Vail Daily column: Breaking down barriers to employment
“When I came out of the 7/11, there was this gangster, and I’m talking a thug, not a mafia thug anyway. This dude was just leaning up against the 7/11, just looking pretty mean. He looked like someone you wouldn’t really want to talk to, so that’s what I did. I walked right up to him and said, ‘Could you open my popsicle?’ Took him right out of his comfort zone. He did it, though, and I can assure you, it’s hard to look hard when you’re opening a popsicle. That’s right, (cerebral) palsy, breaking down barriers.” —Comedian Josh Blue, season 1 winner of “Last Comic Standing.”
Allow me to introduce myself. My name is Amelia Anderson, and I am the face of the Colorado Mountain Region Division of Vocational Rehabilitation. Our agency falls under the Colorado State Department of Human Services and is established in the Office of Community Access and Independence. Our mission at the Division of Vocational Rehabilitation is to assist people with disabilities to succeed at work and to live independently. Our clients are comprised of individuals who have a wide range of disabilities ranging from mental illness, learning and cognitive disabilities to mild and moderate physical disabilities. If a condition causes a barrier to finding or retaining employment or living independently, Colorado Division of Vocational Rehabilitation may be able to help. The Division of Vocational Rehabilitation has more than 50 years of experience in helping individuals with disabilities prepare to go to work, and obtain and maintain employment. We provide quality training, support and career placement services. The Division of Vocational Rehabilitation is a trusted partner in helping job seekers who are disabled to find meaningful employment. We constantly strive to build and maintain relationships with employers so that our job seekers can compete for employment opportunities and obtain jobs that meet their needs.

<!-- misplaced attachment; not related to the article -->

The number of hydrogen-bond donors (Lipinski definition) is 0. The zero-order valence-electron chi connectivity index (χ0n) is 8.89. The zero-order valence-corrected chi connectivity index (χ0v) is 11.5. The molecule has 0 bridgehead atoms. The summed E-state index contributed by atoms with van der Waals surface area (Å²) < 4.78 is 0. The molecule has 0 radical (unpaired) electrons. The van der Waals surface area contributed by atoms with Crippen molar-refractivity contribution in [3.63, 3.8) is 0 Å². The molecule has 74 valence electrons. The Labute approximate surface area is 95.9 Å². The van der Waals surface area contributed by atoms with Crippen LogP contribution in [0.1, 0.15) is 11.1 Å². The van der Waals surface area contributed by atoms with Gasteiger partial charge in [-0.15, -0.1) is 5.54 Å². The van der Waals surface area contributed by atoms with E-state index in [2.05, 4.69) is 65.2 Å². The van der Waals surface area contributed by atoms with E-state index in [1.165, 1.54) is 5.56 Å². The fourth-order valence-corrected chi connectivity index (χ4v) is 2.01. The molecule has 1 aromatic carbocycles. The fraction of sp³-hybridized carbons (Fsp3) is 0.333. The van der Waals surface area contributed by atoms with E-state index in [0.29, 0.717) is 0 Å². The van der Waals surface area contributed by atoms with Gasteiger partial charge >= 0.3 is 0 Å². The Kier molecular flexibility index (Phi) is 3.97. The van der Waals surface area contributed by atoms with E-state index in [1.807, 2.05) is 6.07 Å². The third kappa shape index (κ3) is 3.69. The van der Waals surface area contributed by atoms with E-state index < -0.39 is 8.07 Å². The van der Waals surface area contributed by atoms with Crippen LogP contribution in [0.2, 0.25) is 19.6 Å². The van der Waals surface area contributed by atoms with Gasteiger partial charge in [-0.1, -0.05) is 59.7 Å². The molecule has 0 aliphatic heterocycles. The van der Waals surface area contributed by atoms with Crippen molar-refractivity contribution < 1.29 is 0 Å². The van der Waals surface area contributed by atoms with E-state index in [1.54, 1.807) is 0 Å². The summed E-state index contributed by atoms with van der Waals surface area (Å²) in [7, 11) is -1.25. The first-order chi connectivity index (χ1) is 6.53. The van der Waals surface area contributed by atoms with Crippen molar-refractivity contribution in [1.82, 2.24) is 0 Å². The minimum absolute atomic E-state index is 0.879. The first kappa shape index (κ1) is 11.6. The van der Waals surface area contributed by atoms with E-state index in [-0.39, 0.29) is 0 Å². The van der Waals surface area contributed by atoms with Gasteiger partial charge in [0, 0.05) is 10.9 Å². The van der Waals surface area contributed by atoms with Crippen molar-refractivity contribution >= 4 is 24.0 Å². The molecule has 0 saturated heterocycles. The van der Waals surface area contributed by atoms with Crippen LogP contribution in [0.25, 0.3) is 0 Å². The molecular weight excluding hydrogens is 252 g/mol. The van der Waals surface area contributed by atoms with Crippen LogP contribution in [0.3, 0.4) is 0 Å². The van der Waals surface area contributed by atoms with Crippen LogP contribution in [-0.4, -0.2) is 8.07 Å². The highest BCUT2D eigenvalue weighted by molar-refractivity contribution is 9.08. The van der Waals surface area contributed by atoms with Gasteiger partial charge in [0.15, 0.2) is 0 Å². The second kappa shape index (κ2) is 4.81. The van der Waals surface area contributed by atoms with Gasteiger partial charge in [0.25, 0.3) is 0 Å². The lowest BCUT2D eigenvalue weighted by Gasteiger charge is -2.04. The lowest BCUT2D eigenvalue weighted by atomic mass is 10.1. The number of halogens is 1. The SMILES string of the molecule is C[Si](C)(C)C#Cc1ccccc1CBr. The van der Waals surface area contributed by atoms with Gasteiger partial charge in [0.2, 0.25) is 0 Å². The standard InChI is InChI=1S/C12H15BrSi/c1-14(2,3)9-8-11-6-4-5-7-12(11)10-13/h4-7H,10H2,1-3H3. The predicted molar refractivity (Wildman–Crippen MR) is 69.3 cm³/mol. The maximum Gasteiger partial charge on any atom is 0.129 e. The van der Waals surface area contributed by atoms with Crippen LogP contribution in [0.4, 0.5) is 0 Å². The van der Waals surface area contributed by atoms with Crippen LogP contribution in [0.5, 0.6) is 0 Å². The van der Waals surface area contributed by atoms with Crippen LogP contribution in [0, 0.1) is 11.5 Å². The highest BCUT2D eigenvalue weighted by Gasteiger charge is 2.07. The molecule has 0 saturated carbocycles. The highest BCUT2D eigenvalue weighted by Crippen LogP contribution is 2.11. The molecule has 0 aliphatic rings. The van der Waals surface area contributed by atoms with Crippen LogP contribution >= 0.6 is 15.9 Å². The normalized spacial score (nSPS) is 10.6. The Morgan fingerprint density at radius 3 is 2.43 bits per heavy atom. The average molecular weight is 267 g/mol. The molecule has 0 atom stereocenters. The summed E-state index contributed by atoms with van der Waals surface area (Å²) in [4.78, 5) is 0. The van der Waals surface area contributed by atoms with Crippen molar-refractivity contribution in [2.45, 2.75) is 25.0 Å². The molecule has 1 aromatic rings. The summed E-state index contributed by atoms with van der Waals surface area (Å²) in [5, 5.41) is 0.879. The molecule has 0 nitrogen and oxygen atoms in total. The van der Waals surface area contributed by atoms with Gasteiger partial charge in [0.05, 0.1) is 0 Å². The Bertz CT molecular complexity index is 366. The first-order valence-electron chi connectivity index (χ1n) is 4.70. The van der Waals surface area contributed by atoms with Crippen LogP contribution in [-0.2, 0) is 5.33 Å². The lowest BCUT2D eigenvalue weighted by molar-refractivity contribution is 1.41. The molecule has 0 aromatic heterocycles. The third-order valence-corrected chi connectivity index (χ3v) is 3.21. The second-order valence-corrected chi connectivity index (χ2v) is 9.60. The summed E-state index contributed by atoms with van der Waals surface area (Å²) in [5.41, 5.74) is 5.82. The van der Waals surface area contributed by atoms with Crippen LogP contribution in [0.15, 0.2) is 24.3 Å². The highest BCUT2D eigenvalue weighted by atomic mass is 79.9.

For instance, did you know actor and director Tom Cruise was allegedly diagnosed with dyslexia when he was an adolescent? This reportedly caused issues for him in reading words and numbers. This learning disability is one of many different disabling conditions that can act as a barrier to finding and retaining employment. At the Division of Vocational Rehabilitation we look to address barriers like Tom’s and help our clients overcome them, resulting in finding and retaining employment and achieving an independent lifestyle.
Here at Vocational Rehab, it isn’t about giving special treatment; it’s about leveling the playing field. One in five people have a documented disability in Colorado — that’s one in five of our friends, our coworkers, our family members. It’s the largest minority group in our state, not to mention the only group that any one of us could become a member of at any time. Our current economic standing results in a multitude of challenges people across the state and country face, but for people who are disabled, the unemployment rate and a very competitive job market are even more challenging .
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We want to promote and enhance our participant’s marketability, resulting in employment. We want to spread the word to employers out there that hiring someone with a disability is a positive way to cultivate our community and that Division of Vocational Rehabilitation is here to support both employers and employees. We are striving to bridge the gap that exists.
HELPING BOSSES AND EMPLOYEES
We offer job coaching assistance to alleviate the pressure employers feel when they must spend extra hours training a new employee who may have a learning disability. We can offer training, education, accommodative technology just to name a few; all of these services are intended to help our clients feel comfortable and confident moving forward, and to pursue their ultimate employment goal. We strive to place individuals in job opportunities where there is a good match and a good fit for both employer and employee. Our individuals have the skill and the motivation to work, contribute and exceed expectations in the workforce.
So what’s an easy way to think of all of the services that the State of Colorado’s Division of Vocational Rehabilitation offer employers and clients, all at no charge? The heart of it can be thought of as this: We remove barriers to employment for persons with disabilities and their employers. Another way to think of what we do that is even shorter: We connect qualified employees with quality employers.
These only scrape the surface of the long list of services that we provide, but at the end of the day, it really is that simple of an idea: We remove barriers to employment so that the best employee can get the job, regardless of whether they have a disability or not. Sometimes big ideas come in small descriptions.
Amelia Andersonis a business outreach specialist for the Colorado Department of Human Services, Division of Vocational Rehabilitation, which assists individuals whose disabilities result in barriers to employment to succeed at work and to live independently. To reach your local Eagle County Division of Vocational Rehabilitation office, call Kathy McCahill at 970-926-3232 or visit http://www.dvrcolorado.com.